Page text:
Compost is so important to the health of our gardens. Any Natural Gardener should aim for zero organic matter to leave their property in garbage or green waste collections. It makes no sense to throw compostable material away only to buy compost from the gardening store. Bokashi systems work well in the suburbs and once the bucket is filled it can be used to accelerate your external compost heap. There are many different composting techniques, but the Hot vs Cold debate is the most discussed. Hot Composting is faster and if done properly it will kill pathogens, seeds and deter pests. However, for the average suburbanite the typical cold composting approach takes much less effort and is more likely to become a household routine. These days there are also some good options to purchase affordable and ethically produced compost and your local Council is a good starting point.
Mulch is an input that many Australian suburban gardeners tend to purchase as our increasingly smaller sized gardens can rarely produce enough organic material.
Nevertheless, shredding of leaves, bush of tree branches, provides a great source of free mulch. Autumn leaves can be collected from your own property and, with their permission, those of neighbours. Even lawn clippings can be used as a mulch. (Yes Natural Gardeners can have lawns!) Throwing such material away and then purchasing mulch is surely the definition of madness.
However when we do purchase additional mulch we can consider options that are possibly more frugal and ethical. Councils often provide cheap mulch to rate payers and some arborists sell cheap wood chips. Fodder Stores are also a good source of cheap Straw and Lucerne. Generally speaking, healthy Natural Gardens will chew through more mulch as the increased soil life is always busy incorporating it into the soil.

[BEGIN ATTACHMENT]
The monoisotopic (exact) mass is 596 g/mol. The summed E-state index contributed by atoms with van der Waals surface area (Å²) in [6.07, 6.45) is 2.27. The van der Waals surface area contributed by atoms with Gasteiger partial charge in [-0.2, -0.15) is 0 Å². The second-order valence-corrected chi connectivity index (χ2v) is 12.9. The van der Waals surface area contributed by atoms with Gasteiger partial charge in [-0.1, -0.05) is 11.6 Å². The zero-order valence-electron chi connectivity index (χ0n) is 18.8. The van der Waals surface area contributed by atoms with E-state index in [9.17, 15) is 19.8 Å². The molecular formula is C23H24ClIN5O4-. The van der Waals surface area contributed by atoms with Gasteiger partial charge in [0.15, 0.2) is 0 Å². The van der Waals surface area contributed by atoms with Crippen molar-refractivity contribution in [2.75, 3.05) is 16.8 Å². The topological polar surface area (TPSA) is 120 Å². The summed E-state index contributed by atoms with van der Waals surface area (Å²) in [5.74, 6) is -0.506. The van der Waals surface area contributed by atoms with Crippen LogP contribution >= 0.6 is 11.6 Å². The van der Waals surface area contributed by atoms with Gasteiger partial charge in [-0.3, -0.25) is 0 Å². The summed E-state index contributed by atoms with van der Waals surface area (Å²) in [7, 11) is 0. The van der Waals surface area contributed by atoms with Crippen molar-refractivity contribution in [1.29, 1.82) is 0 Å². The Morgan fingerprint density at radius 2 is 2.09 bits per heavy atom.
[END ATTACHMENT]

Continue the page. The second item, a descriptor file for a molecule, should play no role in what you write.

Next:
Manure is included here as Brown Carbon rather than as a Fertiliser - although it is most certainly both. Manure contains nitrogen but it also adds a significant amount of carbon to the soil. This is why some forms of manure can be effective in assisting with water retention in sandy soils and help loosen compacted clay soils. One of the best ways to use manure in the garden is to ensure it is aged and combined with compost.
The most common forms of manure available to Australian suburbanites are chicken, cow and horse. Those lucky enough to have chickens have access to a regular source of “chook poo”, but for most, manure is an external input that they must purchase. Local Hobby Farms, Stables, and Bird Fanciers are all potential sources of cheap/free manure.
In addition to combining it with compost as a soil conditioner, why not try some of the Natural Farming recipes contained in the Microorganism pages of this website.